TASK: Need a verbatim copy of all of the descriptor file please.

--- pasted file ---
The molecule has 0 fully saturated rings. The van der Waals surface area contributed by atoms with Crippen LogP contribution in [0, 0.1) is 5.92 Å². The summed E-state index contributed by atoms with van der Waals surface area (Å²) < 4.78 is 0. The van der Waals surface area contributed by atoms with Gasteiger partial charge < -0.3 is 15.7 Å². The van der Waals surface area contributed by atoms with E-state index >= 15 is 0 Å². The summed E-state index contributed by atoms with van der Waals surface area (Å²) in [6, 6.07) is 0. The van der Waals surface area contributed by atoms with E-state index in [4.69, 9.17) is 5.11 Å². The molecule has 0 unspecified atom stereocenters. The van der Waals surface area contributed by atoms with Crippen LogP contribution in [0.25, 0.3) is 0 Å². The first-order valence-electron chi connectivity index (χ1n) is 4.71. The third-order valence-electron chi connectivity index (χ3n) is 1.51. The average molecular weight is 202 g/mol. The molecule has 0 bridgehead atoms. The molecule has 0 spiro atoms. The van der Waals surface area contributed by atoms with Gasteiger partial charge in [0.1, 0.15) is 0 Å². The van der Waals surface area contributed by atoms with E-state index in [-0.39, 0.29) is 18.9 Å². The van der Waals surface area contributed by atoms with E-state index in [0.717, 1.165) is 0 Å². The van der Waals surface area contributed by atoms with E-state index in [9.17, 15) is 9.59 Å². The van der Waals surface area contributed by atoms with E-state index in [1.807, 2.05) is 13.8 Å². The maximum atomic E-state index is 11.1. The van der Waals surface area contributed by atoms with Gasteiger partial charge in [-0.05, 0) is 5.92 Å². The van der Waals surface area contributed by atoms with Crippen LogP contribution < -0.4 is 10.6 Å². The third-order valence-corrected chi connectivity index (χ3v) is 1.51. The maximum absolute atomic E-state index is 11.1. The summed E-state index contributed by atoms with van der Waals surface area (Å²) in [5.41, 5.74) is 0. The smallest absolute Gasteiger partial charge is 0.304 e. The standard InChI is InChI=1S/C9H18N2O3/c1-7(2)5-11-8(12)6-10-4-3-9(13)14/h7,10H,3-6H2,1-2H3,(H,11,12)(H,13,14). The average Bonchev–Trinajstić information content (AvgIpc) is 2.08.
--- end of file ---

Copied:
The molecule has 0 fully saturated rings. The van der Waals surface area contributed by atoms with Crippen LogP contribution in [0, 0.1) is 5.92 Å². The summed E-state index contributed by atoms with van der Waals surface area (Å²) < 4.78 is 0. The van der Waals surface area contributed by atoms with Gasteiger partial charge < -0.3 is 15.7 Å². The van der Waals surface area contributed by atoms with E-state index >= 15 is 0 Å². The summed E-state index contributed by atoms with van der Waals surface area (Å²) in [6, 6.07) is 0. The van der Waals surface area contributed by atoms with E-state index in [4.69, 9.17) is 5.11 Å². The molecule has 0 unspecified atom stereocenters. The van der Waals surface area contributed by atoms with Crippen LogP contribution in [0.25, 0.3) is 0 Å². The first-order valence-electron chi connectivity index (χ1n) is 4.71. The third-order valence-electron chi connectivity index (χ3n) is 1.51. The average molecular weight is 202 g/mol. The molecule has 0 bridgehead atoms. The molecule has 0 spiro atoms. The van der Waals surface area contributed by atoms with Gasteiger partial charge in [0.1, 0.15) is 0 Å². The van der Waals surface area contributed by atoms with E-state index in [-0.39, 0.29) is 18.9 Å². The van der Waals surface area contributed by atoms with E-state index in [0.717, 1.165) is 0 Å². The van der Waals surface area contributed by atoms with E-state index in [9.17, 15) is 9.59 Å². The van der Waals surface area contributed by atoms with E-state index in [1.807, 2.05) is 13.8 Å². The maximum atomic E-state index is 11.1. The van der Waals surface area contributed by atoms with Gasteiger partial charge in [-0.05, 0) is 5.92 Å². The van der Waals surface area contributed by atoms with Crippen LogP contribution < -0.4 is 10.6 Å². The third-order valence-corrected chi connectivity index (χ3v) is 1.51. The maximum absolute atomic E-state index is 11.1. The summed E-state index contributed by atoms with van der Waals surface area (Å²) in [5.41, 5.74) is 0. The smallest absolute Gasteiger partial charge is 0.304 e. The standard InChI is InChI=1S/C9H18N2O3/c1-7(2)5-11-8(12)6-10-4-3-9(13)14/h7,10H,3-6H2,1-2H3,(H,11,12)(H,13,14). The average Bonchev–Trinajstić information content (AvgIpc) is 2.08.